Asthma exam risk

A charity is warning that almost a million children with asthma triggered by pollen are at risk of dropping a grade at exam time

Asthma UK is advising parents and students to take preventative steps to ensure their asthma doesn’t hinder their exam success as research shows that having a diagnosis of asthma means they are 30 percent more likely to drop a grade between mock and final exams.

More than a million children have asthma in the UK – around two in every classroom – and four in every 52 people with asthma also have hay fever, putting them at increased risk of an attack. Research shows that there are peaks in hospital admissions for asthma one to three days after high pollen levels have been recorded, typically in the summer months, during the exam season.

Research also shows that children who experience hay fever symptoms while taking their GCSE exams are 40 percent more likely to drop a grade between their mocks and final exams. This figure rises to 70 percent if taking antihistamines with sedative effects.  

Dr Samantha Walker, who is director of research and policy at Asthma UK and conducted the research, says: “Asthma and hayfever are not trivial conditions, particularly when some people have both; research shows that pollen can trigger potentially life-threatening asthma attacks and it can affect school performance so much so that it can damage your future career prospects. By getting a head start now you should be able to stop symptoms in their tracks, before they appear.”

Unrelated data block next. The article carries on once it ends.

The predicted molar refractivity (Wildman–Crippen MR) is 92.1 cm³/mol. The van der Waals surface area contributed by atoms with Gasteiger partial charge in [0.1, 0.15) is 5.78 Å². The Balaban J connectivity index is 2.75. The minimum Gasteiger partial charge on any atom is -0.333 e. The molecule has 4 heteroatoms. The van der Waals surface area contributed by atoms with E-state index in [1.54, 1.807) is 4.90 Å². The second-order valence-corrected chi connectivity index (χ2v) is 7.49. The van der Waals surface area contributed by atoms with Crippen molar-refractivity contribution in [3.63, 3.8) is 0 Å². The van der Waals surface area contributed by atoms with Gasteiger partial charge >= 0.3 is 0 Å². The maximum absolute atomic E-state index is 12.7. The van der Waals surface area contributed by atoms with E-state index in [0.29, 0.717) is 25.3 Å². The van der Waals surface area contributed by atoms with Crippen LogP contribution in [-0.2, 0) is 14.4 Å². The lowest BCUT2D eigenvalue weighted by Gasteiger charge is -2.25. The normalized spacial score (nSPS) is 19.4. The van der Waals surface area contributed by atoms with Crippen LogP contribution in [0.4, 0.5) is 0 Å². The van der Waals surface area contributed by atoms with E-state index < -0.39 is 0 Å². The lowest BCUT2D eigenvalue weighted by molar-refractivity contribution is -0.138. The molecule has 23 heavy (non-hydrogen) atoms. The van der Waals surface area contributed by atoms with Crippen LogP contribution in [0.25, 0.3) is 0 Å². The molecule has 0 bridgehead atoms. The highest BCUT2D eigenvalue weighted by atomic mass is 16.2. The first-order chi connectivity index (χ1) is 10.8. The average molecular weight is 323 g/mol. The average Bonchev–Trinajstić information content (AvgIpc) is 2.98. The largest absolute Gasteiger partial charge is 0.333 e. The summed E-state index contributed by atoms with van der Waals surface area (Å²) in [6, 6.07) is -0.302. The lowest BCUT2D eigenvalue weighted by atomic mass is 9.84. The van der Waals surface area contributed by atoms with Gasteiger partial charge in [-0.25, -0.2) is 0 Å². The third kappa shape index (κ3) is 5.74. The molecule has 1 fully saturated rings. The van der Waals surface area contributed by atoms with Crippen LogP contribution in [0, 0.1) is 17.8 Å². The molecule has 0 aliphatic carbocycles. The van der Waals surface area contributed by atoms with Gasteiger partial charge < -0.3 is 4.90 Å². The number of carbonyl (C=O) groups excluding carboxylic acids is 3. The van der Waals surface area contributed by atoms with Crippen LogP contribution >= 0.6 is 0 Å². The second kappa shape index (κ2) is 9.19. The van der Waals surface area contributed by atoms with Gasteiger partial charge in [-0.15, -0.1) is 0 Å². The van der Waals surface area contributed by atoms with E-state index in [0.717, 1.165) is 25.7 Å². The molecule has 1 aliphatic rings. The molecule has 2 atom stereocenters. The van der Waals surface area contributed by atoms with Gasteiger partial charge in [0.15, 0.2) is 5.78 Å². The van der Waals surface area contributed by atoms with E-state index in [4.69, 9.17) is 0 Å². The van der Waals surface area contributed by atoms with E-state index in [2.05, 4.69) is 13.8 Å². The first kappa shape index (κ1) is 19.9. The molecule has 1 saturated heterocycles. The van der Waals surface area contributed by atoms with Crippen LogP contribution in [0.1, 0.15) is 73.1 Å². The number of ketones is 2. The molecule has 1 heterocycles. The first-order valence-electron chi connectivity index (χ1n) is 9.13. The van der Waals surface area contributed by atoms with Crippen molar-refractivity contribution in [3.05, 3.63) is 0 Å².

The charity has also published five key pieces of advice for students with asthma:  

1 Make an appointment with your GP or nurse because they can check that you are on the right treatment, that you are taking the right dose, and whether or not you also need other prescription hay fever medicines

2 Don’t wait for your hay fever symptoms to start; you can start taking nasal steroid sprays before the peak of the pollen season, adding in non-drowsy antihistamines when symptoms are troublesome

3 The best way to build resilience to any asthma trigger, including pollen, is to take your preventer inhaler daily, as prescribed by your GP or asthma nurse. This medicine helps to stop asthma attacks so needs to be taken every day to have an effect

4 It’s also vital you carry your reliever inhaler on you so that if you do have an attack you can treat it immediately

5 Know the signs that your asthma is getting worse and what to do about it by filling in or updating your written asthma action plan. You can download one from 

The pollen count is highest early in the morning (and at dusk) so Asthma UK is advising schools to be mindful of this in relation to the timing of exams first thing, and to ensure students who do have hay fever and/or asthma are seated away from open windows and are allowed to carry their reliever inhaler on them or have easy access to one.

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